“Tonight is a victory for courageous conservatives,” he declared, to great applause, as he railed against Washington, lobbyists and the media.
He took 28% of the Republican vote, beating his rival, the frontrunner Donald Trump, and Marco Rubio.
Votes in the Democratic race are still being counted, with Hillary Clinton’s camp saying they have narrowly won.
The aim of the primary and caucus races in the coming months is to determine which candidates will stand for the two main parties in the November presidential election.
Her campaign director in Iowa, Matt Paul, said there was “no uncertainty” that the former secretary of state and first lady had beaten Bernie Sanders, a 74-year-old senator from Vermont.
In five precincts the vote was decided by the toss of a coin – all going to Mrs Clinton, according to the Des Moines Register.
Mr Sanders said it was a “virtual tie” and before leaving for New Hampshire, which is holding party primaries on Tuesday, Mrs Clinton told her supporters she was “breathing a sigh of relief”.
There was no such ambiguity from Republican victor Mr Cruz, whose triumph was reward for months spent criss-crossing the state to woo influential conservative and evangelical leaders.
As country music blared at his Des Moines rally, the 45-year-old conservative, who is disliked by the Republican party leadership, relished his victory.
“Iowa has sent notice that the Republican nominee and the next president of the United States will not be chosen by the media, will not be chosen by the Washington establishment,” he said.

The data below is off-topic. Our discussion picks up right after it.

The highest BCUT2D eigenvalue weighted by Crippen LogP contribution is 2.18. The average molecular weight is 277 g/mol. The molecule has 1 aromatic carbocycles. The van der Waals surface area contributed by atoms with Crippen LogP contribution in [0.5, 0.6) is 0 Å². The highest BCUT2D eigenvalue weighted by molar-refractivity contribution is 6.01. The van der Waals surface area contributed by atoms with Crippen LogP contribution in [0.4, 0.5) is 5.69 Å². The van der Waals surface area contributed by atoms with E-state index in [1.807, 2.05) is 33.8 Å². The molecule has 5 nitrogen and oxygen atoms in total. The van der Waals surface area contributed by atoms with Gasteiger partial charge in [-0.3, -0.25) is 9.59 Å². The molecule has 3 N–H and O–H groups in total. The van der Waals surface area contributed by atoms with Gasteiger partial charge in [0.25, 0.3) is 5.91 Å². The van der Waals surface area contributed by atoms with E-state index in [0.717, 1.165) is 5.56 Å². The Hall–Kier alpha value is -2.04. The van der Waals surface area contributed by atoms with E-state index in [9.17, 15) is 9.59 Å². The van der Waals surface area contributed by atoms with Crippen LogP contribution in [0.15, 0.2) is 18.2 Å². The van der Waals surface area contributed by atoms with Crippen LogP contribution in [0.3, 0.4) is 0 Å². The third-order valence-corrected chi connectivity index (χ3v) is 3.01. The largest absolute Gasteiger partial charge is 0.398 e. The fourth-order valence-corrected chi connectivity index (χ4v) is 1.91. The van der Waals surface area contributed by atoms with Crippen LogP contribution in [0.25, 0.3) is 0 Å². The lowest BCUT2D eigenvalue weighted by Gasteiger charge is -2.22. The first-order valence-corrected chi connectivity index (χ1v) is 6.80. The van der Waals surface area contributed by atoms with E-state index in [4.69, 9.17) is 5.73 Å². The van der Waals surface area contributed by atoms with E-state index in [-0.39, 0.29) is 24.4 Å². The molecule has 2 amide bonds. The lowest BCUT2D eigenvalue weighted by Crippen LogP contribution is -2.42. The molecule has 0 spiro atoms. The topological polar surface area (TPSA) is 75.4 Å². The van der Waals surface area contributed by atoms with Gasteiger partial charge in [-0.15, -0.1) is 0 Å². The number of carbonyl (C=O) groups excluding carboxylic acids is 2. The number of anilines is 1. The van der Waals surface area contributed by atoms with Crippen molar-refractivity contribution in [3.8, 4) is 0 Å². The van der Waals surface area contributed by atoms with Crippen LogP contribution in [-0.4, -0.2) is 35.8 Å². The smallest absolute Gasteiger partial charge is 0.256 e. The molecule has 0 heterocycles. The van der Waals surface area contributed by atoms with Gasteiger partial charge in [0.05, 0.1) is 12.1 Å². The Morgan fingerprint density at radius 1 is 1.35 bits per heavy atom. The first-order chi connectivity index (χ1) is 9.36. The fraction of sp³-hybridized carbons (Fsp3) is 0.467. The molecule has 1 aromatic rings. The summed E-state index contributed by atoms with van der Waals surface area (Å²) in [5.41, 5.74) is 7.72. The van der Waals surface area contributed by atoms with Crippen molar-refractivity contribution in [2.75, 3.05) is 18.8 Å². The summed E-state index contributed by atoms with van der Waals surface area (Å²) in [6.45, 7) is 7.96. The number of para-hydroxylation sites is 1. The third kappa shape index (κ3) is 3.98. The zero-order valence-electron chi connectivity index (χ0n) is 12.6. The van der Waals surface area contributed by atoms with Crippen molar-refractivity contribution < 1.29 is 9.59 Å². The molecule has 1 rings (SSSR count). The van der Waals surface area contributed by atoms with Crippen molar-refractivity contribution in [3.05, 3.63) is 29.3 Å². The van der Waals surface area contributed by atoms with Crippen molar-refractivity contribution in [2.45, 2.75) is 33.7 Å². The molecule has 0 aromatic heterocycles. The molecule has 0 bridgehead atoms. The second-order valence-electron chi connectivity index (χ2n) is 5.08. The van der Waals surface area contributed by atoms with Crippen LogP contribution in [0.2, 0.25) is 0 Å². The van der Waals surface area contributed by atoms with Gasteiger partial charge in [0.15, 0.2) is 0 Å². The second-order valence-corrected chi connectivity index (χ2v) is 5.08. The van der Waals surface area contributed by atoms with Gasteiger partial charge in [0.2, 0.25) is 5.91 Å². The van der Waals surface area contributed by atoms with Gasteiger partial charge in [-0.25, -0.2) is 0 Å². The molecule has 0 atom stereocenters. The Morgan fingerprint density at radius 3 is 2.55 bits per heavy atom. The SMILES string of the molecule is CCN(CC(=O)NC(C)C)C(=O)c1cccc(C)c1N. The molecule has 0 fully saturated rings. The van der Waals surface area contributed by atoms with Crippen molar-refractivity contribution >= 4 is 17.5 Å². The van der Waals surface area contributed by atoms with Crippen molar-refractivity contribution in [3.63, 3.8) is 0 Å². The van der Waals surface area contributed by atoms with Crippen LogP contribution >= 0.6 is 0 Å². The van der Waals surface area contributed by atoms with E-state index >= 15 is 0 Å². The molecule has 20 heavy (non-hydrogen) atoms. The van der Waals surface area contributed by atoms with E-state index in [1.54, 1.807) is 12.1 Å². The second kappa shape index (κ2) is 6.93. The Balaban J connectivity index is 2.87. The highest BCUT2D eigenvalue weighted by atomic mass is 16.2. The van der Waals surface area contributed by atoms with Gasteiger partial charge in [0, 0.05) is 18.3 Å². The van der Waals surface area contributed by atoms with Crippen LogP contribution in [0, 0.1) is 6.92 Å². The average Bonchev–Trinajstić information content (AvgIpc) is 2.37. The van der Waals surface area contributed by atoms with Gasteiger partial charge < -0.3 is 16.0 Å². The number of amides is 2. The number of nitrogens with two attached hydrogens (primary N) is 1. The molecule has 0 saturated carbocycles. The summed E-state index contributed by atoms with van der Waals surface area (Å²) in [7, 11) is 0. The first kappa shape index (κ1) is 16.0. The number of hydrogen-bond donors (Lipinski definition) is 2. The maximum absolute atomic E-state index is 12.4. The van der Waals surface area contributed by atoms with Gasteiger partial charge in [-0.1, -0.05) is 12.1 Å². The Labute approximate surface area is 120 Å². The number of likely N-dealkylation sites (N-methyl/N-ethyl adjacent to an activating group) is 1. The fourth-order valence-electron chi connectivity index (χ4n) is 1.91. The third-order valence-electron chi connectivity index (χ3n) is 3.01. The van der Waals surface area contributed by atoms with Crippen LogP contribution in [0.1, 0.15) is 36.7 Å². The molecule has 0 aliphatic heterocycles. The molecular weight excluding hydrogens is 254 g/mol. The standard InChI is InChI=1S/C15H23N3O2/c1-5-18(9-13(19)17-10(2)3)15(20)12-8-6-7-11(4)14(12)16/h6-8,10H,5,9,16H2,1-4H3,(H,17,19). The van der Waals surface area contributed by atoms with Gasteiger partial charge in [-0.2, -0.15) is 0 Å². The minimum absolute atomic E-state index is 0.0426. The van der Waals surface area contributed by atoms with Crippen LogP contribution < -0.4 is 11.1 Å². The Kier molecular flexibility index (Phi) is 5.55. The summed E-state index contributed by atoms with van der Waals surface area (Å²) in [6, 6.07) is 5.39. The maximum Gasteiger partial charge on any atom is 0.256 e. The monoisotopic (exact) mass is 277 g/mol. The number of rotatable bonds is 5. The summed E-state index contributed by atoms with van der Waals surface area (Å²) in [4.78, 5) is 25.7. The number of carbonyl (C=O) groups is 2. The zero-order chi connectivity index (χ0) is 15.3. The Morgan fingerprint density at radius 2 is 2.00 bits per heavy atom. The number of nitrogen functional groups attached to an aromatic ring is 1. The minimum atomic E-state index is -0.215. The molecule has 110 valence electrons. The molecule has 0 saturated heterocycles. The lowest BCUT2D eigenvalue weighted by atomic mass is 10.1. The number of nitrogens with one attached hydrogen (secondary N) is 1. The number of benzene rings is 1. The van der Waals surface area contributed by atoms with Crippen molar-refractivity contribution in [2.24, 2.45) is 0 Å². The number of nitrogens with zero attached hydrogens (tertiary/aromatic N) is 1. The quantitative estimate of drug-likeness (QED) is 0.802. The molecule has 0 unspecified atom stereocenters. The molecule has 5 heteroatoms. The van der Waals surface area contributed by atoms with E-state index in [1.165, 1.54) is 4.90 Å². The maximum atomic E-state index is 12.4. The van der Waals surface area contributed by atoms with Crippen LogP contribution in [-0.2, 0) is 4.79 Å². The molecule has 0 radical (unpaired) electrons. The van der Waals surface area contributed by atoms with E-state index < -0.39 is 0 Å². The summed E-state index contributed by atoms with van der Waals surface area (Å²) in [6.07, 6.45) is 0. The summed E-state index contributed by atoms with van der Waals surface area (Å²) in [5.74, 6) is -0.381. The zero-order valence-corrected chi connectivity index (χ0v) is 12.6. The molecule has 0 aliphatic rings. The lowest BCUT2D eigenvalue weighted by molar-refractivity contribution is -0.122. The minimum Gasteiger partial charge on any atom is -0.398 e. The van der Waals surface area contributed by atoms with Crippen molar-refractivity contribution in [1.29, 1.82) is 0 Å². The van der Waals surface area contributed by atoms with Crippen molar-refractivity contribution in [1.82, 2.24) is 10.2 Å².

Mr Trump congratulated the Texas senator and said he was “honoured” by the second-place finish.
Mr Rubio, who has struggled to gain support in recent months, has performed far better than expected, and finished just one percentage point behind Mr Trump.
Meanwhile, two candidates are bowing out.
Sources close to Democrat Martin O’Malley, former Maryland governor, have told the BBC that he will suspend his campaign – narrowing the field to two competitive candidates.
On the Republican side, Former Arkansas Governor Mike Huckabee tweeted that he too would suspend his campaign.
Iowa has an unusual election system based on caucuses, which involve people gathering at private homes, schools and other public buildings across the state.
Democratic voters divide themselves into groups based on their preferred candidate, but the Republican caucus process is more like a traditional ballot.